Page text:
The Association of Taxation Technicians (ATT) welcomes the Chancellor’s announcement today of a review of the off-payroll rules. But the ATT continues to call for the introduction of the rules to the private sector to be delayed by 12 months.
If the rules are implemented in the private sector as proposed in the draft legislation then, from 6 April 2020, responsibility for determining whether an engagement falls within the off-payroll rules will move from the worker’s personal service company (PSC) to the client (the business which requires the worker’s services). The party which pays the PSC - which may be the client, or an agency depending on the commercial arrangements - will then be required to operate PAYE and NICs as appropriate.
A lack of final legislation – or detailed guidance - means a lack of clarity as to how the off-payroll rules will operate in practice in the private sector, says the ATT. The ATT fears that this makes it near impossible for businesses to make adequate preparations.
Under the current timetable there remains less than three months for businesses to get ready for the change, and this at a time when many will be preparing for or responding to the implications of Brexit, remarks the ATT.
Jon Stride, Co-chair of ATT’s Technical Steering Group, said:
“We are pleased that the Government has committed to further engagement regarding the operation and impact of what will be a fundamental change in how businesses engage with contractors.
“Despite today’s announcement, we reiterate our call for the introduction of these rules to the private sector to be delayed until 2021. The announcement of this review increases the need for a delay. We note that the Government’s review is intended to conclude by mid-February, which we believe not only to be overly optimistic, but also only leaves less than two months for its findings to be put into effect. As the Budget will not take place until 11 March 2020, the subsequent Finance Bill containing the legislation for these rules will only be published a little over three weeks before they are due to take effect.”
Many important practical issues, such as when liability can be transferred within an engagement supply chain and exactly what information will need to be shared by clients, are not addressed in the draft legislation for the off-payroll rules at all. The ATT has also seen only limited evidence of any HMRC education and information campaigns so far.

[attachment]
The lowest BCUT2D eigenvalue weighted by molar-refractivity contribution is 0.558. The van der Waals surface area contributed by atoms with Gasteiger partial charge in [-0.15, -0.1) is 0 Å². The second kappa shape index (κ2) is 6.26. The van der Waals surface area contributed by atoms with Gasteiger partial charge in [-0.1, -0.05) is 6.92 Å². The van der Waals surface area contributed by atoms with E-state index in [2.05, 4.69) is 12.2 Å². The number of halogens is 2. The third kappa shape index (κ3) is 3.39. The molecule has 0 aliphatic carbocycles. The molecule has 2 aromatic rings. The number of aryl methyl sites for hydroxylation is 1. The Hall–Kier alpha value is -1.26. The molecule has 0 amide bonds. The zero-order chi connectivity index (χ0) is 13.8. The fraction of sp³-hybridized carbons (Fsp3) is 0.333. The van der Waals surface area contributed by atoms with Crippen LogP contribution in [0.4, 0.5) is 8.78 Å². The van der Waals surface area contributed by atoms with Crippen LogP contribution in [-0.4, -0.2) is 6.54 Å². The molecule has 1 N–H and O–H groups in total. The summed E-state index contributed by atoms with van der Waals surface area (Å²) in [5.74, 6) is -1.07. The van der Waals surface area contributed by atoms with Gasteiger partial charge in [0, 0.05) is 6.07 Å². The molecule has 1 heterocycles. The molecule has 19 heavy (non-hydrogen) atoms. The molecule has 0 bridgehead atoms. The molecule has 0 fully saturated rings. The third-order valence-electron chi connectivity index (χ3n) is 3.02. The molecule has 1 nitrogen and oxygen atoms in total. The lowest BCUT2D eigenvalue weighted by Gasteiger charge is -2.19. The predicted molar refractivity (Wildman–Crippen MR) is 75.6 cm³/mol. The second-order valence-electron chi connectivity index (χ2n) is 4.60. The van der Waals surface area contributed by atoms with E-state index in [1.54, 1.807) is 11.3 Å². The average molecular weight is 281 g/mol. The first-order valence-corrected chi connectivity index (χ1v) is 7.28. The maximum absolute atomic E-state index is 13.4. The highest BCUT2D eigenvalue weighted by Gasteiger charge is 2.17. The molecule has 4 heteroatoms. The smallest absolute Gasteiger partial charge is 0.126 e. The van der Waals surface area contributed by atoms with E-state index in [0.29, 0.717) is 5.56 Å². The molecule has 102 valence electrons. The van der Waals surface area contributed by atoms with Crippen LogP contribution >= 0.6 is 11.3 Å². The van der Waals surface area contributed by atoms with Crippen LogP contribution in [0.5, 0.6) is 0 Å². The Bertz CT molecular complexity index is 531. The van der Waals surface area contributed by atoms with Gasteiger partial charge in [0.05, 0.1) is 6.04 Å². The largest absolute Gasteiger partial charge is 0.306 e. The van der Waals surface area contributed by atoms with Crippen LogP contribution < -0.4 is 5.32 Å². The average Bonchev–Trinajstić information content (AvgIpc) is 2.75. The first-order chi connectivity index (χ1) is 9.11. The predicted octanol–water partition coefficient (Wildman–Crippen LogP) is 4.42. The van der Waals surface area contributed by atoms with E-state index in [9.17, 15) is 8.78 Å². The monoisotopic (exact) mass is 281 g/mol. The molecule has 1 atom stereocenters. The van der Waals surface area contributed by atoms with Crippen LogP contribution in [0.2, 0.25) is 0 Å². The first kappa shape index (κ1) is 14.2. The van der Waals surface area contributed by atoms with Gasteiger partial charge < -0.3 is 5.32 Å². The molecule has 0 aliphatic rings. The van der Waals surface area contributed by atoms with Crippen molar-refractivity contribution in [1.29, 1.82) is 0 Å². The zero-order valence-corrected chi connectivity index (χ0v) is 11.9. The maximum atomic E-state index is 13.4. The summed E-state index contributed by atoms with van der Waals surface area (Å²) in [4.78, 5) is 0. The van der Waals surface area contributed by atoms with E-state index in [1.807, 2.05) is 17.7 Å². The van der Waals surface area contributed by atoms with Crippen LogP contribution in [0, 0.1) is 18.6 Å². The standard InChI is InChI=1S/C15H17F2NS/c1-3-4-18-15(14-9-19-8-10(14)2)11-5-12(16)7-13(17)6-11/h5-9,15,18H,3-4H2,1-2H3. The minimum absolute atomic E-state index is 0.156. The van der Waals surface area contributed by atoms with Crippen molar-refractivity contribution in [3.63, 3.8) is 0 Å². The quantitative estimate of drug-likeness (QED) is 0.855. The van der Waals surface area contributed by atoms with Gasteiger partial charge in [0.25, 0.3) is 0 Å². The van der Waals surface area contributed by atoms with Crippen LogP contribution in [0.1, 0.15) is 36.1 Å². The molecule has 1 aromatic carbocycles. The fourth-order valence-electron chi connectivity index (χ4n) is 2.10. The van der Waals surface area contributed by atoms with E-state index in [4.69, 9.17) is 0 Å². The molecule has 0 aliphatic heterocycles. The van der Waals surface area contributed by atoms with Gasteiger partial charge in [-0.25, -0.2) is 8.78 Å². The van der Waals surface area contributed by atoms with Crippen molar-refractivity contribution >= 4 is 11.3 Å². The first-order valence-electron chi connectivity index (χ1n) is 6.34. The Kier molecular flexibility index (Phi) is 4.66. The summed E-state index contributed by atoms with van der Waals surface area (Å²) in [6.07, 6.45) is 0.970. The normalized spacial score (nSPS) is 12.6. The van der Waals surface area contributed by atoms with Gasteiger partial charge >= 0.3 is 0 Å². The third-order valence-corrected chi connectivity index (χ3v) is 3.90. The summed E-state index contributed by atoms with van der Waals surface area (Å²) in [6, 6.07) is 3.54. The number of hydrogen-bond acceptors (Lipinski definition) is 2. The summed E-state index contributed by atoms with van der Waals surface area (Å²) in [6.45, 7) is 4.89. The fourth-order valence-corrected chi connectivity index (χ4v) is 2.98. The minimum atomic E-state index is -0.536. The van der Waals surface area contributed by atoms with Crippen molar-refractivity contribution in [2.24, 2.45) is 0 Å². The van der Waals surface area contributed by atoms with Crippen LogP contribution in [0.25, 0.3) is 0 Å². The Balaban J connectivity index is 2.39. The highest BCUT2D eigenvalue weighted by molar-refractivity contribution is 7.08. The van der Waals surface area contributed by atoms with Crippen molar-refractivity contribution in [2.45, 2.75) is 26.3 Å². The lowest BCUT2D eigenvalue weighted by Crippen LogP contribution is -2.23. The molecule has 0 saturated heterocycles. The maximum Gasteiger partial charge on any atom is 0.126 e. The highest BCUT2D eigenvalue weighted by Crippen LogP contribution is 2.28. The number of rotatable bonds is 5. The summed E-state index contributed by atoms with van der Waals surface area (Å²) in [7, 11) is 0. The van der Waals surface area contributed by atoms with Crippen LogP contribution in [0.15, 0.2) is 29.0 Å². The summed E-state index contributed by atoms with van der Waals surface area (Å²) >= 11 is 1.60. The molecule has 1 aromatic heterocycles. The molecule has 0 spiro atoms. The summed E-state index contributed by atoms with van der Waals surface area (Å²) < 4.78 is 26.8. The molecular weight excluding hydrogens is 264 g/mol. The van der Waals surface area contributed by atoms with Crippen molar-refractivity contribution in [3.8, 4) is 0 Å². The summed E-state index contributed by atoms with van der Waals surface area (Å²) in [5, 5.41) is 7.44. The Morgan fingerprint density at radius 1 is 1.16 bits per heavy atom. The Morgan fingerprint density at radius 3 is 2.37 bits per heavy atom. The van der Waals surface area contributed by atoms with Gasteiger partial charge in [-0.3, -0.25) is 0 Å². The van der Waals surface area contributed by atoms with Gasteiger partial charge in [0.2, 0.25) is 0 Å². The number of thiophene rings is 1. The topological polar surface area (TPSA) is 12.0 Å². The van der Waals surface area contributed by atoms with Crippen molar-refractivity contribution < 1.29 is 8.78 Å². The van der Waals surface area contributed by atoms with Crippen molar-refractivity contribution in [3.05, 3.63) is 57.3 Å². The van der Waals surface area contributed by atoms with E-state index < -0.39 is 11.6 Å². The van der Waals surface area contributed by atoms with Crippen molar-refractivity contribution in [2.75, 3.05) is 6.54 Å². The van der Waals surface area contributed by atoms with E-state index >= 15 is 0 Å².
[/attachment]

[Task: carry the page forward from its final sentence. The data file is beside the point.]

Jon Stride said:
“Without a delay, we fear seeing low levels of compliance and increased numbers of errors and greater demand on HMRC telephone lines and staff for support at a time when their resources are already strained. We may also see risk-averse positions being taken by businesses, for example, a blanket decision to put all workers onto the payroll regardless of the nature of the arrangements, to the detriment of workers.
“The Government has previously stated that it was committed to learning from the rushed introduction of these rules to the public sector in 2017. We believe that introducing the off-payroll rules to the private sector in April 2020, when final legislation and detailed guidance are not yet available, risks repeating the errors made in the public sector, rather than learning from them.”
Notes for editors
- Changes to the off payroll rules which are scheduled to be introduced for the private sector from April 2020. Similar changes were introduced in the public sector in April 2017, and were criticised widely for being rushed.
This was acknowledged on page 10 of HMRC’s summary of responses to the consultation Off-payroll working in the private sector, dated 29 October 2018, which stated:
"The government is committed to learning from the public sector reform in taking forward similar reforms in the private sector. Based on the feedback received, the government will ensure that organisations have sufficient time to prepare for the changes by implementing the reform in April 2020, rather than April 2019. This is in recognition of the need for organisations to set up systems to comply with the reform and review existing contracts”
Delays in detailed guidance and final legislation being published for the private sector reform risk a similarly rushed introduction of the rules.